Policing vs Law Enforcement: Part 3

August 19, 2011

Effective Policing

Previous installments of this series have discussed the foundational concept that there are few, if any, problems that we will be able to arrest our way out of.  This reality creates a limiting paradigm if we choose to identify or label ourselves as law enforcement.  We set ourselves up for failure.  We have to move beyond enforcement as the only tool in our toolbox and identify other strategies. In the last installment we identified prevention as a useful strategy.  In this installment we will examine the basis of disruption as a viable strategy.

One of my college students asked me what the difference  was between prevention and disruption.  One significant difference is the timeline.  In the case of prevention the problem never occurs because you have anticipated and denied the ability for someone to create the problem.  Prevention is always best, although difficult to quantify.  Disruption occurs after a problem or crime has manifested itself.  We then decide if disruption is the most viable and effective way to deal with an issue, keeping in mind our inability to arrest our way out of every problem.

Effective disruption requires an analysis of your opponent for weakness.  What is their center of gravity?  What do they absolutely have to have to successfully engage in the conduct that is causing you a problem?  How can you deny them their center of gravity?  This analysis is unique to every problem you will face.

Analysis includes looking at the intersection of suspect, victim and opportunity.  Take the case of a gate house.  You could get your undercover buys and search warrant.   Serve the warrant, make some arrests and then repeat when the same offenders or their heirs open for business the next day.  As an alternative you could analyze the market.  To be a successful dealer you need product and customers.  Deny the dealer either and you don’t have a problem.  History and common sense have instructed that it is unlikely that you will be able to deny the dealer product; at least for any substantial amount of time.  That leaves customers.  How might you deny the suspect customers?

Customers choose their dealers for many of the same reasons that we choose the stores that we shop at.  Convenience is one key consideration.  Can you make it less convenient for a customer to frequent a chosen market?  Things like altering traffic patterns or traffic checkpoints certainly make it more inconvenient to access a market.  Many drug customers favor the ability to purchase with anonymity.  Can you do something to deny them anonymity?  Have concerned neighbors record plates and send letters to the registered owners of vehicles observed in areas of high drug activity? Include some crime prevention tips :)?  Not accusatory but enough to let them know that you know.  Cameras on the corner?  How about the random foot or directed patrol?  Nothing like the marked patrol car parked in front of your drug house to send you looking elsewhere to buy.  We know that we don’t have to be there all the time.  Just enough to educate the customer and dealer that there is a possibility.  Just enough to let them know that we know.  How about a knock and talk?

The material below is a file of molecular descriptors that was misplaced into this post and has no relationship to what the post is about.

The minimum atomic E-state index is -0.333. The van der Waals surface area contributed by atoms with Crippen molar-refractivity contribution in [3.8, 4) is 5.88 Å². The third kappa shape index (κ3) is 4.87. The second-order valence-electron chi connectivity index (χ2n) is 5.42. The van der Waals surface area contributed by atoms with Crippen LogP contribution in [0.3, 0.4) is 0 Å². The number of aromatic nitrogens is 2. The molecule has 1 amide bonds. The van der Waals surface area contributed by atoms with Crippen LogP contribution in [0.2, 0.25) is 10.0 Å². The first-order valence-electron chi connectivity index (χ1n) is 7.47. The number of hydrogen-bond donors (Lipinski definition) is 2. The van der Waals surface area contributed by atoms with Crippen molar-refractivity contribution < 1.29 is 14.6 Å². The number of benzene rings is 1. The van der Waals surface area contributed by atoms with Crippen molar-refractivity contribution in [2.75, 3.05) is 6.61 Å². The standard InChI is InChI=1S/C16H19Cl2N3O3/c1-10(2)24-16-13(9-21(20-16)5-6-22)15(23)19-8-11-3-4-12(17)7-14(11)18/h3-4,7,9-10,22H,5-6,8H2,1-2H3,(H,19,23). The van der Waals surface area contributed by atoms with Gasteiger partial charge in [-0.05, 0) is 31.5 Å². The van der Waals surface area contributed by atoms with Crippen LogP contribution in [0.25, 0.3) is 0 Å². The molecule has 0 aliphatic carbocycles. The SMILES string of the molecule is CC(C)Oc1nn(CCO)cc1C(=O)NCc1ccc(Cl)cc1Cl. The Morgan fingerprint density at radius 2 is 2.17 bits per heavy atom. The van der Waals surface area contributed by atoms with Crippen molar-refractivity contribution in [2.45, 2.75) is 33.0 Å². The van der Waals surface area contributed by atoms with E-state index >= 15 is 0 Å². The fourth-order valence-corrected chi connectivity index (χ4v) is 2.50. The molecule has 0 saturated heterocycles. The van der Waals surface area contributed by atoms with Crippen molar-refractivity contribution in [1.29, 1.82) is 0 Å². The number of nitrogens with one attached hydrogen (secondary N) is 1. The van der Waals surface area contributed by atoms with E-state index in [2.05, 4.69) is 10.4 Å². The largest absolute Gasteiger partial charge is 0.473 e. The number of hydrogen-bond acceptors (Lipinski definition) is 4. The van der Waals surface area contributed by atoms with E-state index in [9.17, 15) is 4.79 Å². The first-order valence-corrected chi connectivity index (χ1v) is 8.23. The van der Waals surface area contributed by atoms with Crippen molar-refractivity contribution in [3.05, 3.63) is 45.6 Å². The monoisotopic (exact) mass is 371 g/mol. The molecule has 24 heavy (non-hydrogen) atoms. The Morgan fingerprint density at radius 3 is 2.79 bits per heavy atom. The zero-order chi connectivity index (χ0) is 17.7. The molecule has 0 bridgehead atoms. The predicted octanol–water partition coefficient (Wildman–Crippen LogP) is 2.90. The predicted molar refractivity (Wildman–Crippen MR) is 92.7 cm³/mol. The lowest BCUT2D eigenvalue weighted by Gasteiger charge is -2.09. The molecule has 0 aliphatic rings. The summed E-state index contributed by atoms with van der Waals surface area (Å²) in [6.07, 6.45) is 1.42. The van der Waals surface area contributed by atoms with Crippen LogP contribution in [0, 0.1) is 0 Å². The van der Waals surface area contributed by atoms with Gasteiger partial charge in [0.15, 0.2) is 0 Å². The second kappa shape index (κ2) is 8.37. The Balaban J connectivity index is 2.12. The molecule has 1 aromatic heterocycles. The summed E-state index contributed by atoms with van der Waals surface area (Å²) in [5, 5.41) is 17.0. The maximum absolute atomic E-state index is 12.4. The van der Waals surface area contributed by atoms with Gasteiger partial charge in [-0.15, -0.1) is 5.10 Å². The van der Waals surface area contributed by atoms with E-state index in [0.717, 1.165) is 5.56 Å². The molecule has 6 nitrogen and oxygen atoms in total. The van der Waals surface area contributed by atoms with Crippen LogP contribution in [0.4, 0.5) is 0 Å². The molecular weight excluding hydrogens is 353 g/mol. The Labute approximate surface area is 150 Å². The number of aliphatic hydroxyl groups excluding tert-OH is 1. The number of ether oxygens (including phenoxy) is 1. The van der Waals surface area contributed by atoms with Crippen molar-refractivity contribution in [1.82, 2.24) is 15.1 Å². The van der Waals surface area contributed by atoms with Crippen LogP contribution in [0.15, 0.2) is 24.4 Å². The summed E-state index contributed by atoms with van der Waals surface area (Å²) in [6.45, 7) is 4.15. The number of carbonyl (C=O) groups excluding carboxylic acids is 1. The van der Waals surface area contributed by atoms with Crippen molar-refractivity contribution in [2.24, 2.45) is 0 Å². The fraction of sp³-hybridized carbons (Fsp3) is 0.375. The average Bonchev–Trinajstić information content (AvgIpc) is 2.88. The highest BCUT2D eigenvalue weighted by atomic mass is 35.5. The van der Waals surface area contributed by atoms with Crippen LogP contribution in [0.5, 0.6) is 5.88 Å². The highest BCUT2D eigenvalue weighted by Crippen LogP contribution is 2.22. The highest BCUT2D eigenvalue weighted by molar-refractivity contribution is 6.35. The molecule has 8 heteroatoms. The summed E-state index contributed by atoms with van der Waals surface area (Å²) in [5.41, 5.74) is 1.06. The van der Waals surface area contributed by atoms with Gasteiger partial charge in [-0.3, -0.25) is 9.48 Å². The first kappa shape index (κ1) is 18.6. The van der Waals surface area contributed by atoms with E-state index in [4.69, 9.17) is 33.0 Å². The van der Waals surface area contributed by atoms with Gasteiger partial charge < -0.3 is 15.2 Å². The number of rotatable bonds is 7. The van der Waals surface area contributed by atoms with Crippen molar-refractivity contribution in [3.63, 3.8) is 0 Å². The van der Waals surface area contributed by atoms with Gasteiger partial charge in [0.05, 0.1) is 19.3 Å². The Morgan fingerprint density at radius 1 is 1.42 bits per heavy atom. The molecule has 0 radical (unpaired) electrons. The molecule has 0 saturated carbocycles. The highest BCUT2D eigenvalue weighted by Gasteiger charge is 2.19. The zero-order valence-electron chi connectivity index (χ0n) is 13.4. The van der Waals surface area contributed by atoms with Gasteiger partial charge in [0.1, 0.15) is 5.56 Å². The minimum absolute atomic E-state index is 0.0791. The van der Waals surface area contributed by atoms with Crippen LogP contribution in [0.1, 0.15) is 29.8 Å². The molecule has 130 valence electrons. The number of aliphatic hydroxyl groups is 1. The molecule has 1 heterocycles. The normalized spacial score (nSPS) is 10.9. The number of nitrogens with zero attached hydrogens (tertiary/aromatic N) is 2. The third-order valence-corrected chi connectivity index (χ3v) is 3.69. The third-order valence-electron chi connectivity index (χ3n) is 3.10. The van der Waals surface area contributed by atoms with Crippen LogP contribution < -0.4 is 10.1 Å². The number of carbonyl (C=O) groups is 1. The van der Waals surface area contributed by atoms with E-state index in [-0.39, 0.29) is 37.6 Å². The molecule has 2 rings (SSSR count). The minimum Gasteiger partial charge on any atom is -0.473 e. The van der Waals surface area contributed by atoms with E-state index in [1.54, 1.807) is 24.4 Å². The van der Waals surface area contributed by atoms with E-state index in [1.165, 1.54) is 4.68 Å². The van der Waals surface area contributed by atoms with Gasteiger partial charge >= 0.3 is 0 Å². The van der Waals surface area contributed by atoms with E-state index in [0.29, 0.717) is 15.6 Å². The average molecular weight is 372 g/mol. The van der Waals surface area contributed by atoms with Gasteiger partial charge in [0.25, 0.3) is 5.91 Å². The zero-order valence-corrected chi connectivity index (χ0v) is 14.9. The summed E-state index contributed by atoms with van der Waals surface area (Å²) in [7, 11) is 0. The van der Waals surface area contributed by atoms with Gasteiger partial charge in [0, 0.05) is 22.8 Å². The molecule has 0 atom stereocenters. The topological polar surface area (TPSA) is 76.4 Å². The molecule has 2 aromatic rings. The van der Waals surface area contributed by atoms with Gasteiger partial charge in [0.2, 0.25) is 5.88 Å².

The very best part of this is that you can do it as a patrol cop and take care of your area of responsibility.  You don’t need to be held hostage by the vice squad pros who may or may not have the time and resources to get to your problem.  Also, you solve the issue – at least for that location.  No one is impressed by arrests when the landscape remains the same the day after.

If you can’t prevent a crime then disrupting one is certainly the next best thing – requiring less effort and often decidedly more effective than enforcement.  You even get to devise and implement your own plan.  It goes without saying that bosses would be wise to encourage their folks to employ disruption.

As always, THANK YOU for your service and BE SAFE!

Please share effective and ethical ways that you have found to disrupt crime.

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